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3 Holiday Seasons of Supply Planning You Need to Beware & Think Ahead Of

In my 10 years of supply planning experience I have observed that despite being aware of usual holidays seasons we encounter throughout year, we still find ourselves short of supply during the crucial holiday period which damages customer service drastically, adds significant amount to premium freight, contributing to customer frustration, affecting the overall brand image and profit earning opportunity and most  importantly loss of sales in crucial months.

Given the fact that we should be thinking of Supply Chain Planning at different levels and different time horizons, we should consider and must put conscious effort to planning for the 3 holiday seasons, and they are:

  • Christmas Holidays
  • Chinese New Year
  • Summer Holidays

Some might say that during the holiday period supply planning disruptions are inescapable. And there will always be situations that arise causing disruptions in a supply chain — you cannot plan for every possible scenario! However, I have almost always counter that argument as I firmly believe that by careful demand forecasting and planned stock build we can avoid these supply disruptions. For a start, we must open early, clear the lines of communication with suppliers and logistics providers for demand forecasting, inventory needs and delivery dates. Timely communication and information flow is absolutely critical to timely material flow.

Supply Planning

 

Christmas Holiday Supply Planning

Ineffective supply chain during the Christmas Holiday period can also lead to many other challenges for your company, not least the pressure it puts on the distribution channels as manufacturers attempt to cope with additional last minute orders, with less capacities which need to be shipped in time. Or, if your company decides to bet on all on its specific product and over-stock in the run up to Christmas, they risk great losses if the stock does not shift!

In the recent past, companies now have a lot more data at their disposal. Thanks to ERP data, big data analytics, they can gather data from a wide variety of sources. These different data sets can then be analysed for any interesting correlations which might help your company predict the big trends of the Christmas season to come. In this period Demand Forecasting is lot more important in terms of sales promotion.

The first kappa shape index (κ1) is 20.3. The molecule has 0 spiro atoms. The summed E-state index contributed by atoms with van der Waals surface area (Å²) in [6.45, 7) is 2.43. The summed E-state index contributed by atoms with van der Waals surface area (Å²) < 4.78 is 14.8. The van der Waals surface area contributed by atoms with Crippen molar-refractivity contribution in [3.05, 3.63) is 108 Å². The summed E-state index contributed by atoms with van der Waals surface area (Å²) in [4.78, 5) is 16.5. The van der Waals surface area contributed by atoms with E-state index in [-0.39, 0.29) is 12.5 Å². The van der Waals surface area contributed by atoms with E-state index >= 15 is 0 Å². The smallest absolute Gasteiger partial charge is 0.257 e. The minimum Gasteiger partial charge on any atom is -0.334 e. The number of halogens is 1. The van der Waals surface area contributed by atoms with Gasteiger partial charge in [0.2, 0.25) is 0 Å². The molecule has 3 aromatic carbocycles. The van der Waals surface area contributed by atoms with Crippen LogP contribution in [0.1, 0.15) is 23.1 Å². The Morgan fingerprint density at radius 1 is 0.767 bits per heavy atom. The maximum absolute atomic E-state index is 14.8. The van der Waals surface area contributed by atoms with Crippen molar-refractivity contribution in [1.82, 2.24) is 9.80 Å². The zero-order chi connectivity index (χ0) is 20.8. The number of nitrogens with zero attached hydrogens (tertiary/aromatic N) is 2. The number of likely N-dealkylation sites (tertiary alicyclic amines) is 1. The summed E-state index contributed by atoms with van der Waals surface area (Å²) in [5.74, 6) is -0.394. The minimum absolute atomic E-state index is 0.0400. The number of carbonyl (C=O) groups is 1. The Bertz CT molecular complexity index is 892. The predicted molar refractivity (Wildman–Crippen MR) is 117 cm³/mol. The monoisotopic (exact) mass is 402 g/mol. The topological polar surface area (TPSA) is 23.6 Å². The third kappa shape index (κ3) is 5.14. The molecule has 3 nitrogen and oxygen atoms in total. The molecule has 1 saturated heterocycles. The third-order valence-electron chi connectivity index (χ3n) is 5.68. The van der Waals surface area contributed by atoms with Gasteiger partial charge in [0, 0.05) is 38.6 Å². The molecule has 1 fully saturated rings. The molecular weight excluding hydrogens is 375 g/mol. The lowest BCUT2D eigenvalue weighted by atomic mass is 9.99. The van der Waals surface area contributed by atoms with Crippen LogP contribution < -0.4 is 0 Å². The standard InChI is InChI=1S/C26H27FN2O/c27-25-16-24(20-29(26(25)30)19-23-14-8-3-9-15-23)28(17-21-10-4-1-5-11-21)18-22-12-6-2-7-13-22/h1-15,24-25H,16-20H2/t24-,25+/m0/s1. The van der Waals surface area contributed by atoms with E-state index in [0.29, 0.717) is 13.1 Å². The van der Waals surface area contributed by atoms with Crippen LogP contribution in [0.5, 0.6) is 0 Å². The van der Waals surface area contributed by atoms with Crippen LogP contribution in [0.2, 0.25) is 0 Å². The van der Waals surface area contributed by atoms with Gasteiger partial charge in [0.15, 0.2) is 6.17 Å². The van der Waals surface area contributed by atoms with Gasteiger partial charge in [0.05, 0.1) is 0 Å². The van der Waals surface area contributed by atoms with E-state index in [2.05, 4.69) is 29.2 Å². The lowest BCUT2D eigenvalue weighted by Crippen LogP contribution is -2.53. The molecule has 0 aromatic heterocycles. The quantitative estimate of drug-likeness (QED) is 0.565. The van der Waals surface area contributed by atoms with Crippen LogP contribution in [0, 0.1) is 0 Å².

The vital element to a successful Christmas supply planning is in essence about an educated understanding and predicting successfully what will be in demand and delivering on it. Easier said than done for sure, but if you don’t do anything special results could be worse!

Chinese New Year- Supply Planning

Since the rise of outsourcing to China in last 2 to 3 decades, there will be very few companies who don’t depend on supply from China either in the 1st, 2nd or 3rd tier of suppliers. Chinese New Year is long – approximately a 2-week holiday, mostly in the month of February – and as a result your supply chain might be disrupted for a significant amount of time.

During these holidays factories are closed for at least an entire week for which most of the workforces go back to their hometowns. Some businesses typically allow workers to start packing up as much as two weeks before the celebration, they can also take upto a week or more to return so, all in all, factories may not resume production until the third week of February. That may take you to almost four week’s of disruption, compounded with delays in transportation. So if you have not planned for 4 weeks of disruption you could end up with a short of supply!

Another recurring issue is even after factories re-open, it will take a while for them to return to production at full capacity. That’s because up to a third of employees never return to work. The inexperience from new workers can cause longer delays and lower product quality.